And Brazil has not yet been able to find this marriage between science and government actions, whether from the point of view of investment or understanding that information and how to implement it. them through guidelines, campaigns and actions.
BBC News Brasil – A phenomenon related to this low investment in science is the so-called “brain drain “, in which Brazilian scientists leave the country and go to Europe or the United States. You even moved to the UK recently. Is it possible to be a scientist in Brazil or, to remain in the field, do I need to go abroad?
Goes de Jesus – Brain drain is, in fact, a very strong phenomenon. Most of the researchers I know who had the opportunity to study abroad, in countries where there is greater investment in science, have done this. To do science in Brazil, we have to work four times more.
And when we leave Brazil, whether for a season or to actually establish a residency, we notice the difference in our productivity. We produce much more when we are abroad because of the investment in resources.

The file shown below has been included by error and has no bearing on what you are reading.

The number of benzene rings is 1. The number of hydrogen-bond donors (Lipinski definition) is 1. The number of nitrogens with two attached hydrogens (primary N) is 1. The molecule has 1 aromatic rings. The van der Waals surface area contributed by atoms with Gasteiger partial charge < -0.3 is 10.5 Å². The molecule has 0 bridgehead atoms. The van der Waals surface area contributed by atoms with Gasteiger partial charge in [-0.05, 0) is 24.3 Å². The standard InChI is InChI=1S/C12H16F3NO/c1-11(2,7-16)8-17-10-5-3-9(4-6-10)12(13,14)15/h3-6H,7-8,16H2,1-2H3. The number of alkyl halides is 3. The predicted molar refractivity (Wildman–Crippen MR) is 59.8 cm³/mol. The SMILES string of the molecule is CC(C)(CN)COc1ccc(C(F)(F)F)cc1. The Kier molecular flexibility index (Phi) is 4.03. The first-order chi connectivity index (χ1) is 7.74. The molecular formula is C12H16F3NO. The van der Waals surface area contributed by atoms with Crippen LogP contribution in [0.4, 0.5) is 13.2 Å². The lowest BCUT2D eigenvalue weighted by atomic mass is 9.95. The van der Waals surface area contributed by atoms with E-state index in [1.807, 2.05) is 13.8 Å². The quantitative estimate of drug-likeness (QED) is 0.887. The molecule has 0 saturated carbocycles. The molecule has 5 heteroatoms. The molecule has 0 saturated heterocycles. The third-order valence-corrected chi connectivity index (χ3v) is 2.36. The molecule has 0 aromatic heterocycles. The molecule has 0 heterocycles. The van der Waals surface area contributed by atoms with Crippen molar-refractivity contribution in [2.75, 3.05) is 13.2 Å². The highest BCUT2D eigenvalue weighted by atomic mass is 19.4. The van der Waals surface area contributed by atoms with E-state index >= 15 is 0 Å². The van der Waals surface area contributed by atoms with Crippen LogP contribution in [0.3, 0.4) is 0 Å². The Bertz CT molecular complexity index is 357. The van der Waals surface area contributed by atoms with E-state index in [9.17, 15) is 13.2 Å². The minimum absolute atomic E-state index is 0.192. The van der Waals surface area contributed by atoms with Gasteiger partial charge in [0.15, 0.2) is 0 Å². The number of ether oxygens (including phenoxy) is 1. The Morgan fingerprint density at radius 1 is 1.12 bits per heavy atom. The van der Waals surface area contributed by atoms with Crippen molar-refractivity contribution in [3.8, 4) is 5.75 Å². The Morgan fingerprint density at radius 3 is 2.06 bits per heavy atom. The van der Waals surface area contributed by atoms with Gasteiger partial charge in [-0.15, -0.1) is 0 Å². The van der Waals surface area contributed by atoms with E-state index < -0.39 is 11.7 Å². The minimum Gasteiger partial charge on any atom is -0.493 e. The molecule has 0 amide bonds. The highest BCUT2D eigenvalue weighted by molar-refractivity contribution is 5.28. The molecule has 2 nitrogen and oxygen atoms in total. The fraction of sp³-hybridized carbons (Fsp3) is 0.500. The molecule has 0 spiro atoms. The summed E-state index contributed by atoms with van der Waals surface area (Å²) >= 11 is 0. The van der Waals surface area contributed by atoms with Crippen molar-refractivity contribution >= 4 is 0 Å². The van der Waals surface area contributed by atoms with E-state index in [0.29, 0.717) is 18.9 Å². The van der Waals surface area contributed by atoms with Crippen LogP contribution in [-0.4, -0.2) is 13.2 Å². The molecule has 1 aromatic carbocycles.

It is possible, yes, to do science in Brazil. I’ve been doing this for ten years, since my scientific initiation. But it’s not easy, and we have to get around a series of difficulties. The reagents do not arrive on time, there is no legislation, we do not have a logistics flow, and all this prevents the researcher from having greater efficiency in their work.
An individual who he earned a master’s and doctoral degree, went through a degree and also dedicated six years of his life to reach a level of researcher, where he manages to have his own resources to work. It is a very expensive investment, of time and money.
And when we have these doctors, who could bring a lot of results and knowledge to our country, they are not remunerated properly and they don’t have opportunities at universities. Brazil still embraces science only within the scope of state and federal public universities. We have very few private centers that carry out research.
All this contributes to the individual looking for opportunities outside the country, not least because this is not lacking. I have an alert set up in my email and every day I get three, four, five vacancies within my area abroad. And in Brazil, we keep competing for a place…